We all know that art is limitless. This is the reason why it welcomes every artist to share ideas with the general public. Knowing no boundaries, art is sometimes subjective. Only an artist knows what he wishes to say through his work of art. For instance, he travels to different places to portray his work and assess how his imagination is perceived by the locals.
Ambreen Qureshi grew up in Karachi, and after completing her high school from Karachi Grammar School went on to Moore College of Art and Design in Philadelphia where she graduated with a bachelors in Fine Arts. After graduation she moved to New York where she currently resides and works. Ambreen has been a part of several shows, exhibiting her work in Soho, NY, Huntington, the Art League of Long Island, North Shore Art Guild and most recently at the MCAD alumni curated show in Philadelphia. Recently, she brought herself back to Pakistan to exhibit one of her works in Karachi’s ArtChowk Gallery in Clifton.
While talking about her speciality and philosophy of art, the talented artist shares, “I have always been drawn to watercolours. Their unpredictability and spontaneity intrigue me. There is no room for error and it’s impossible to change what the brush intends, carrying me along a magical path. The colours have a life of their own, pushing the boundaries of imagination. Inspiration for my work comes from my travels, from the shapes and hues of nature, landscapes and the world around me. I want to be able to stir the soul and connect the viewer to the beauty and fluidity of the watercolour, taking us beyond our sight, deeper into the abstract”.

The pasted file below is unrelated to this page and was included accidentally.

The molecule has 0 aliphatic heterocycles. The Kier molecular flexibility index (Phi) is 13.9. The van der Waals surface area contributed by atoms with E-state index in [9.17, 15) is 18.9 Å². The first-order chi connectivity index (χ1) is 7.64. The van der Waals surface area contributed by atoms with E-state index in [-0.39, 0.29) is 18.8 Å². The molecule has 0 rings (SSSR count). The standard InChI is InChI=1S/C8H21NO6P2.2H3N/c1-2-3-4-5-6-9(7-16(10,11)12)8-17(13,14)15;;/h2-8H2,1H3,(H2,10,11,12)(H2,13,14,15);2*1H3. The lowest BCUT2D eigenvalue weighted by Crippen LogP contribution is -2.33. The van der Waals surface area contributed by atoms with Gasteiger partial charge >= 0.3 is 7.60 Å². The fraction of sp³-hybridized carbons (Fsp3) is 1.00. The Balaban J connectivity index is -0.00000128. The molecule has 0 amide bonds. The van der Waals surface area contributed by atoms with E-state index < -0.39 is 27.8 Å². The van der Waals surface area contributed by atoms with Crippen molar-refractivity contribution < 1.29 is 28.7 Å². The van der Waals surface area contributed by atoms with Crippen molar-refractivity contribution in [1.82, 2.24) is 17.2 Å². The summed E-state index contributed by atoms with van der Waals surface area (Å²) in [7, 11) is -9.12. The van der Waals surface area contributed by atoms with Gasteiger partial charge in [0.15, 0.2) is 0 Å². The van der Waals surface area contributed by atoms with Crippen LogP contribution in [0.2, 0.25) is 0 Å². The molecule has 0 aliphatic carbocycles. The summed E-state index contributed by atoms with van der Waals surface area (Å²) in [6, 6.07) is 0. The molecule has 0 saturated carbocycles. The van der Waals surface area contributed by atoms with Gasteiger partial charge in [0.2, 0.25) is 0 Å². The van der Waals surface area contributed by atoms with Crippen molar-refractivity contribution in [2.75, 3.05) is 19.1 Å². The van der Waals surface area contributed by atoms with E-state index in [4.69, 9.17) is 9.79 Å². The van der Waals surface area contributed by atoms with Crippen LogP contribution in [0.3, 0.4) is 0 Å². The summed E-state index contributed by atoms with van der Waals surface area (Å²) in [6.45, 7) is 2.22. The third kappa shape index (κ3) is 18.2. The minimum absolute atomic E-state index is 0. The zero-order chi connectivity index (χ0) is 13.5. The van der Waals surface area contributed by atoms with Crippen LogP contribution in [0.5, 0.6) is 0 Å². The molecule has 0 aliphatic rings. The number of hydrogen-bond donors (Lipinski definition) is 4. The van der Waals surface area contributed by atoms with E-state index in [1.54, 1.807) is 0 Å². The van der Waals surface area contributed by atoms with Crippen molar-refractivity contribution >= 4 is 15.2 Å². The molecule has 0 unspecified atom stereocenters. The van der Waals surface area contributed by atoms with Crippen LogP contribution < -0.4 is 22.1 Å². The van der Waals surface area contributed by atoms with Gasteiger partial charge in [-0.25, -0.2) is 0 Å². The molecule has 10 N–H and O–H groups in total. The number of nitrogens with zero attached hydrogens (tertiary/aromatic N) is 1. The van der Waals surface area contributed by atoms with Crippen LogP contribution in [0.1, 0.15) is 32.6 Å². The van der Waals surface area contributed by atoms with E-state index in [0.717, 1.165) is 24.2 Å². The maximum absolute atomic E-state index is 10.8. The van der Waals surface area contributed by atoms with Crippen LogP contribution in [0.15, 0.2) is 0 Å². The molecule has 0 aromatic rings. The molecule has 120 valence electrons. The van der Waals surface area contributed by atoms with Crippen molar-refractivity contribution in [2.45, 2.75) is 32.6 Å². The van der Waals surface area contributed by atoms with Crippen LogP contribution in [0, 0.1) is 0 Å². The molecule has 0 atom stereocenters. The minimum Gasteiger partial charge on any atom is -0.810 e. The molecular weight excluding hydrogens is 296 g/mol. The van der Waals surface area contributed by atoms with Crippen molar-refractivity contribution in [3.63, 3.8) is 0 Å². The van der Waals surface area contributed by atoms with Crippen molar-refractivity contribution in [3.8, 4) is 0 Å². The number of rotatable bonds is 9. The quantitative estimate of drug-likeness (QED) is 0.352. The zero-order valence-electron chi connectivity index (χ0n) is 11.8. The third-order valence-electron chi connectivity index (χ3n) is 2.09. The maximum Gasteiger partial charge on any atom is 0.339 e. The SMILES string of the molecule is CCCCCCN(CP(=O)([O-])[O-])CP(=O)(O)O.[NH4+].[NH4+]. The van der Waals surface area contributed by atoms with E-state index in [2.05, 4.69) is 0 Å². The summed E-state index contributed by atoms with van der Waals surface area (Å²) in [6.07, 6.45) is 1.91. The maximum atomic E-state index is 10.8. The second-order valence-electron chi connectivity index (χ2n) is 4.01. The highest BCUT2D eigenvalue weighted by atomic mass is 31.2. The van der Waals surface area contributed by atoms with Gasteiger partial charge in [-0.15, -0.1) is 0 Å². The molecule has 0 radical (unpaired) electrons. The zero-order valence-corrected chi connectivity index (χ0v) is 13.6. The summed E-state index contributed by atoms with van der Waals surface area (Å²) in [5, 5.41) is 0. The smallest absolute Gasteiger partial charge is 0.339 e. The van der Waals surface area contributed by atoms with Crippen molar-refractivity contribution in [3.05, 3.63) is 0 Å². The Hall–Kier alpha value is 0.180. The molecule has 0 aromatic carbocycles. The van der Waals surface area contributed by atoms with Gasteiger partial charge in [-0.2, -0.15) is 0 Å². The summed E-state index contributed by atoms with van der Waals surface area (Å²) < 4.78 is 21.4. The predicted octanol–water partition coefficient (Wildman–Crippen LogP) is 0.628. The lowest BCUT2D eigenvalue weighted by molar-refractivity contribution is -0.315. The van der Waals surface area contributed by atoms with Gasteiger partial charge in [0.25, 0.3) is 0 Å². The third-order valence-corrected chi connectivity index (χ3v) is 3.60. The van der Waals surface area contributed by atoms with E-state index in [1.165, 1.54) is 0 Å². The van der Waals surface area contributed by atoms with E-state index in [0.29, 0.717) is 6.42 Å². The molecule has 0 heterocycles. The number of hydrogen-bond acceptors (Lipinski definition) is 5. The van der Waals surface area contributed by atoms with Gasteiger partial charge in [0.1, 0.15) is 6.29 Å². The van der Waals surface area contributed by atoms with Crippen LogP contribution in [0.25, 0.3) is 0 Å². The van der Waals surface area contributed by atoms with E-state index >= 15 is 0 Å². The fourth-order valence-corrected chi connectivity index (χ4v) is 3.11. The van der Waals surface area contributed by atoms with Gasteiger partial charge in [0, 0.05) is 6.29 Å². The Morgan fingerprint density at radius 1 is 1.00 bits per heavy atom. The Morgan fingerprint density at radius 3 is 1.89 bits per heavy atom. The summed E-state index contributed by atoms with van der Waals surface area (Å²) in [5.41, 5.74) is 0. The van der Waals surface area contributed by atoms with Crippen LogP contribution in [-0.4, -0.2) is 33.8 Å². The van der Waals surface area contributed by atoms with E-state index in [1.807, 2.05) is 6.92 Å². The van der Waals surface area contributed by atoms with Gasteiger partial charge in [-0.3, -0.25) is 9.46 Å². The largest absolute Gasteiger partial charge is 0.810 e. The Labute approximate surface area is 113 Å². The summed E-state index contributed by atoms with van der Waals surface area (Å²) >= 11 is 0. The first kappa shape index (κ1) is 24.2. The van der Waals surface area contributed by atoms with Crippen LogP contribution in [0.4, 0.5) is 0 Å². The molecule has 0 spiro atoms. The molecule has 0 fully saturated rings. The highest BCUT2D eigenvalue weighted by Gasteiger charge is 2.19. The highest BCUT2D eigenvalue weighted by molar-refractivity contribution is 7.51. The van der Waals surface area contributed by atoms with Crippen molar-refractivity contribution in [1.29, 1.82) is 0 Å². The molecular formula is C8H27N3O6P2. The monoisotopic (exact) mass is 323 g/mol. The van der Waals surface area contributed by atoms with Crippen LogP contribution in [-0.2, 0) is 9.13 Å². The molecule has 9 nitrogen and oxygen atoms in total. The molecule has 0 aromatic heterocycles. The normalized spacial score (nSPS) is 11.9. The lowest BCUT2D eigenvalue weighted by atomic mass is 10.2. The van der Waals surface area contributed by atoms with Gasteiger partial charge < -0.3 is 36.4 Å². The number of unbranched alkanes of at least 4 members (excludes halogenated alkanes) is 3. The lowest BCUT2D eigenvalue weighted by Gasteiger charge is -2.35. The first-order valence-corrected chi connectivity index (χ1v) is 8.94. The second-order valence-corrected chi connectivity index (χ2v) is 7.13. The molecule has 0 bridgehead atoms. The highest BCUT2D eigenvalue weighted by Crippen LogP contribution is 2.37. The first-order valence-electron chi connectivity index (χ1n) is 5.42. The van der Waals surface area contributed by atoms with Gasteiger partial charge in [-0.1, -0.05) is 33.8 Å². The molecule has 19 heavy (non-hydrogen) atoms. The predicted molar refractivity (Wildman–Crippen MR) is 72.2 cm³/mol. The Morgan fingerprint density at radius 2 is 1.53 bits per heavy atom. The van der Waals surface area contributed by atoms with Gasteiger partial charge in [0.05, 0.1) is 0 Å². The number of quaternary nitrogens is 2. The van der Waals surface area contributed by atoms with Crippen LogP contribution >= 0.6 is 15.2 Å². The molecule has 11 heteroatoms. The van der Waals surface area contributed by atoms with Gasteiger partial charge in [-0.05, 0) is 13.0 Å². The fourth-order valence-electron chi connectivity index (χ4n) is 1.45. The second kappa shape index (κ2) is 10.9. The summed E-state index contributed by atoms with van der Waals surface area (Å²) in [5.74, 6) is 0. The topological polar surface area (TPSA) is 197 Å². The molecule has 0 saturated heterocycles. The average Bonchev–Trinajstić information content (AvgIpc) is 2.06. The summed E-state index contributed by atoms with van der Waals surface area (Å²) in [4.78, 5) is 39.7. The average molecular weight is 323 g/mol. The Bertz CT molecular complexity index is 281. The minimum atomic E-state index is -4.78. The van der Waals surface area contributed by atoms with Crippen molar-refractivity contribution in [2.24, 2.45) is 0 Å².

With her exhibition ‘Only from the heart can you touch the sky’- which was displayed from 3rd to 16th January, 2020 - Ambreen interestingly presents her beautiful depiction of nature. For instance, her painting ‘Qatr e Shabnam’ shows an impeccable sight of dews dripping in the river. Apart from nature, Ambreen also portrays the spirit of her birth place with an iconic sight in her painting ‘Do darya - Kolachi’. Ironically, she uses Karachi’s old name to go with the modernised version of the City of Lights. In ‘Bey tahammul’, she translates the state of chaos as it is very apparent in its name. It seems that Ambreen wants to empathise with Karachi’s pandemonium.
The artist’s work also depicts her grief for the ones who represented the city. ‘Mujh ko aksar udaas karti hai aik tasveer muskurati hui -Amjad Sabri’ is a beautiful and emotional account of the lost ones we once had around us.
With her exceptional work, Ambreen has a knack to name her paintings aptly. The use of Urdu language summarises the feel of her beloved city as the infamous Urdu saying goes ‘jesay angoothi main nageena’. She uses cold press archival paper and watercolours with bright hues that leave an everlasting impression on the minds of the spectators.